The EZ comes in north of 44%, with Germany at 41% and France almost 31%. If world growth fizzles it’ll have the least impact on the US. China’s dependence on exports has ebbed to just below 20% but given the size of its population vs the US, in monetary terms they have a much higher reliance on exports than the US and have more to lose in a trade war.

Ironically, if trade negotiations remain at an impasse it’ll be American consumers that’ll suffer more than anyone as the price of imported goods raises domestic prices, yet another reason for the Fed not to lower rates. So if world growth dips, does that necessarily mean the US economy has to enter a recession? Less than 7.5% of US jobs are related to exports of goods and services of which less than 4.2% are in Asia and Europe (according to the International Trade Administration that tracks these things).

On the assumption a slide in international trade knocked exports down 10% (which would be a huge drop), assuming a one-for-one drop in goods and services jobs lost, the US economy would lose roughly 0.75% of the overall work force. However members of NAFTA and other FTA countries would be somewhat insulated and services exports tend to be less sensitive than goods to downturns in international trade volumes. As many of the US exports to the Caribbean, South and Central America are somewhat inelastic (as are exports to the Middle East) the probability is the net effect of a 10% drop in US exports on US domestic employment would likely be 0.5% or less.

The conclusion one draws from the above is that unless there is an exogenous shock to the US economy that seriously impacts financial markets and consequently the availability of credit to businesses and consumers that constrains future spending, the likelihood of a recession is a lot less than the market believes.

In reality the negative yield curve has more to do with a world awash with liquidity desperately seeking yield, particularly with 10-year Bund yields straddling “0%” again.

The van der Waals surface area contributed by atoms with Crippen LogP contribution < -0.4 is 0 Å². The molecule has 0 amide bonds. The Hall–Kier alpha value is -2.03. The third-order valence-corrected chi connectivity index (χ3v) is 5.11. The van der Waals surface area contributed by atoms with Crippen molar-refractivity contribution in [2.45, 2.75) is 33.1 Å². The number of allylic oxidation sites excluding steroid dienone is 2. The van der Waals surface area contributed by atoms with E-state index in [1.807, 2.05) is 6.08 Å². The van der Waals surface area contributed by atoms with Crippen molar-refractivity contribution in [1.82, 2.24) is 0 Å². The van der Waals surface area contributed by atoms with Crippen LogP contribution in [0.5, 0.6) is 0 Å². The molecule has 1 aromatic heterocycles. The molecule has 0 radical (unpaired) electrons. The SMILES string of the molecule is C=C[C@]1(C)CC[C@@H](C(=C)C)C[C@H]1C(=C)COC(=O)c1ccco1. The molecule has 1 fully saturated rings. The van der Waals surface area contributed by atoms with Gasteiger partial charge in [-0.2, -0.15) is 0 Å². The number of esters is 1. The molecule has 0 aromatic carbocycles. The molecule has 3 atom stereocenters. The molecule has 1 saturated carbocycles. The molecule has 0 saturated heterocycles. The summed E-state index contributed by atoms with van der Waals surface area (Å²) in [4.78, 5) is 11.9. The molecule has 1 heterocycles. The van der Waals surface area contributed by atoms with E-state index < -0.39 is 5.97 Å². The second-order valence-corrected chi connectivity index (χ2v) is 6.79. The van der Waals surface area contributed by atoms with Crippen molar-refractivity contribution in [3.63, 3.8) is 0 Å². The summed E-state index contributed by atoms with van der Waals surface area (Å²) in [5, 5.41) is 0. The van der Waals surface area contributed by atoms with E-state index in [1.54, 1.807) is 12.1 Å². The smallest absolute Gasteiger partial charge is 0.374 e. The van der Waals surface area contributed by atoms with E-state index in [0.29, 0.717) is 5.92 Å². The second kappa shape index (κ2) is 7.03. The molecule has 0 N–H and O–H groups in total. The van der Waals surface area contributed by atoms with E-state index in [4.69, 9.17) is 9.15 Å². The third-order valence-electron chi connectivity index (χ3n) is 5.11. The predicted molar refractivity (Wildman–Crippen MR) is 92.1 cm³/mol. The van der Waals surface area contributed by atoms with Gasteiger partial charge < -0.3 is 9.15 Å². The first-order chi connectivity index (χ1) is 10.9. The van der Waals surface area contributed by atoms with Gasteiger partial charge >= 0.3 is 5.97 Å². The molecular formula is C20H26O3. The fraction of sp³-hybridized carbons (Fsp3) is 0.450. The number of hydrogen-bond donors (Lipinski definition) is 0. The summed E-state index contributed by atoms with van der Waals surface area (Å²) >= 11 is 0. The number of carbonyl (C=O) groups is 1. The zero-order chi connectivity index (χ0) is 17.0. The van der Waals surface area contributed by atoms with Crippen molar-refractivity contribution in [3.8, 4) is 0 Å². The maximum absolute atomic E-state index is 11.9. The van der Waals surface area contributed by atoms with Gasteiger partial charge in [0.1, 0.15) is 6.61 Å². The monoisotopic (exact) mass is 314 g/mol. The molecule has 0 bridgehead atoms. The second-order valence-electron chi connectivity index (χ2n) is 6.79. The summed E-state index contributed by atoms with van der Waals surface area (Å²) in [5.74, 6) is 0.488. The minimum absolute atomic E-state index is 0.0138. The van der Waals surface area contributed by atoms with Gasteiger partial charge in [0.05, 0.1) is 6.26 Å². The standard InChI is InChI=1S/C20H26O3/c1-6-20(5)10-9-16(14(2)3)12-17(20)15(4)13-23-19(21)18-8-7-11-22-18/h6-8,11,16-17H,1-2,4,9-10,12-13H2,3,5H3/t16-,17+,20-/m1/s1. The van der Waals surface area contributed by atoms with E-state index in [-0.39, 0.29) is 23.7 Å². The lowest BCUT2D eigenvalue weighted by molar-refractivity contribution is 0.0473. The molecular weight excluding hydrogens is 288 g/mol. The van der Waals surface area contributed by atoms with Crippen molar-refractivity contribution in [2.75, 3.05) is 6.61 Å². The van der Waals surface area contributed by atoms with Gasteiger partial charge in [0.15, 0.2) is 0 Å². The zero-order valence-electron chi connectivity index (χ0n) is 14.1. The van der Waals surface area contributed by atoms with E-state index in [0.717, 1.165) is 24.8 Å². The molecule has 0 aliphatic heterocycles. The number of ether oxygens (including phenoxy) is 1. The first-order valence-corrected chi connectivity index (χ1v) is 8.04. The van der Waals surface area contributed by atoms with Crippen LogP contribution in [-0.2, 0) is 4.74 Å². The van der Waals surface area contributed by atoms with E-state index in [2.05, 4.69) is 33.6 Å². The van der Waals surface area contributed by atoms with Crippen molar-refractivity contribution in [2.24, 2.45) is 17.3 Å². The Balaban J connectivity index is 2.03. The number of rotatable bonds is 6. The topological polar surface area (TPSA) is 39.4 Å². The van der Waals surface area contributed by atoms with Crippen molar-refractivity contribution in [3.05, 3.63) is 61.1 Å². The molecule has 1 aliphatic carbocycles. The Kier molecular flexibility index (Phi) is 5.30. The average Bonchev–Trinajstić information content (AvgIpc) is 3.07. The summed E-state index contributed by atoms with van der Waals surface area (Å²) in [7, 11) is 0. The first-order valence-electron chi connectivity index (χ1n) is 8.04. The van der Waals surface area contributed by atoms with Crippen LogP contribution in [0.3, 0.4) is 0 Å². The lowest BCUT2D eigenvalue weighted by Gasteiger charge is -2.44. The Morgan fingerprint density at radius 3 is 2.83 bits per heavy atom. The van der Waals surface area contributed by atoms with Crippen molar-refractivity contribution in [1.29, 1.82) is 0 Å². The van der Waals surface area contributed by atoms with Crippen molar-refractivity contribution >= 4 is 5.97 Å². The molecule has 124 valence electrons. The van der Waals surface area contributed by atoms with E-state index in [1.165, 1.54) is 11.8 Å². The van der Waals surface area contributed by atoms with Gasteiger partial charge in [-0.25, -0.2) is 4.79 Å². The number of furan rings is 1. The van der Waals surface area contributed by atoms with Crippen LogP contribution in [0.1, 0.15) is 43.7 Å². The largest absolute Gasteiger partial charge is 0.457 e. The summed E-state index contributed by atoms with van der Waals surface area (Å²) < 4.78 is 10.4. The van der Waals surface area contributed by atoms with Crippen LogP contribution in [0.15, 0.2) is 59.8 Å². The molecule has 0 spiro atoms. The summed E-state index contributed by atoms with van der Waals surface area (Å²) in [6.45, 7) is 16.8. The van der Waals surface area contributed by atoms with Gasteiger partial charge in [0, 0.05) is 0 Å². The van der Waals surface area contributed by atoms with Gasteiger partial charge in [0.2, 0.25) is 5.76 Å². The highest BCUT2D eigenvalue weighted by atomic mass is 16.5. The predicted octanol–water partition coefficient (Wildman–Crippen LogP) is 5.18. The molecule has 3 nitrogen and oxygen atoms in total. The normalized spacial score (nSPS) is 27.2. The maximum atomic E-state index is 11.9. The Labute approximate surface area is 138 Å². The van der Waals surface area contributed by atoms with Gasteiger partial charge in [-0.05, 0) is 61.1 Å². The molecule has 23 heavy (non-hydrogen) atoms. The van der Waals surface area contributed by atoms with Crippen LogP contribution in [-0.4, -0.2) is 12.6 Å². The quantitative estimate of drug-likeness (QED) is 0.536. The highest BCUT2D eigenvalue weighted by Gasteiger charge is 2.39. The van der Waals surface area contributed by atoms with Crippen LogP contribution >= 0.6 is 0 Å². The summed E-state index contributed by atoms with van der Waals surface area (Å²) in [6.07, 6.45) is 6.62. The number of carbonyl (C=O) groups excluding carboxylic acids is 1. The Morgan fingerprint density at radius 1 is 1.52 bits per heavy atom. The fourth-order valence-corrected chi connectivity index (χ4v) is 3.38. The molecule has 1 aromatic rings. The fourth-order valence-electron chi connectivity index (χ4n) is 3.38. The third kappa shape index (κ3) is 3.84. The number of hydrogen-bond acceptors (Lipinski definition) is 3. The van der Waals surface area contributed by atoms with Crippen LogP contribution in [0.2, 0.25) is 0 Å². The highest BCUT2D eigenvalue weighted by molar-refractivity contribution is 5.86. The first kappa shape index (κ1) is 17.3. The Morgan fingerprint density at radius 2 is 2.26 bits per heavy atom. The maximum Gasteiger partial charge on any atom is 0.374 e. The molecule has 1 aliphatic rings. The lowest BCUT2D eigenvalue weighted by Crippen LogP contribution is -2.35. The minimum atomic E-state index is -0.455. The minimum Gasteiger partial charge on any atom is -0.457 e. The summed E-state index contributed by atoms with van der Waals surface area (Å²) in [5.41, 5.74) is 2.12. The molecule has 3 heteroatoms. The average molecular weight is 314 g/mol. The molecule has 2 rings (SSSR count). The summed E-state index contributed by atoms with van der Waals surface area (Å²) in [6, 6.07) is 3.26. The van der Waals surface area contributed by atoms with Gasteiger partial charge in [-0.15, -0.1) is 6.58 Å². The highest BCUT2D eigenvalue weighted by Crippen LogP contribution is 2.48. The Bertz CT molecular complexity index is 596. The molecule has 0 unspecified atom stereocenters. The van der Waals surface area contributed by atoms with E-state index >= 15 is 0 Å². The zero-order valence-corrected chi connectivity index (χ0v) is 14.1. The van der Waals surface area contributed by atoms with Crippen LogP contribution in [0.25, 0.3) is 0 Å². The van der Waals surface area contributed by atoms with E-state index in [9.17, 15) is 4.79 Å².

There are however two real threats to US economic growth, firstly the contentious relationship between the Administration and the Democratic Party leadership which threatens the 2020 budget negotiations and the extension of the US Treasury’s debt ceiling. The wild card here it seems will be how far does the schism damage US growth prospects in the event of either another government shutdown or the ability of the federal government to fund itself?

The other risk is President Trump’s threat to shut down the border with Mexico which he seems to have back pedaled from as it would be extremely disruptive to the US auto industry and auto parts supplies. Private economists estimate such action would lop some 0.4% off GDP, however that would still not throw the economy into recession.

Providing the above negotiations do not boil over and damage economic prospects, continued low US yields will sustain demand for real estate and underpin US equity values. which should support private spending patterns and and GDP. Fed staffers are projecting US GDP at 2.1% this year and 1.9% in 2020. Private forecasters are a little more optimistic and are looking around 2.5% for 2019. The Fed is unlikely to cut rates in such an environment and as the ECB continues to add to its balance sheet, albeit at a slower pace, whilst the Fed is in the process of slashing another $220-255bn off its balance sheet, divergent monetary policy should continue to cap EUR/USD advances.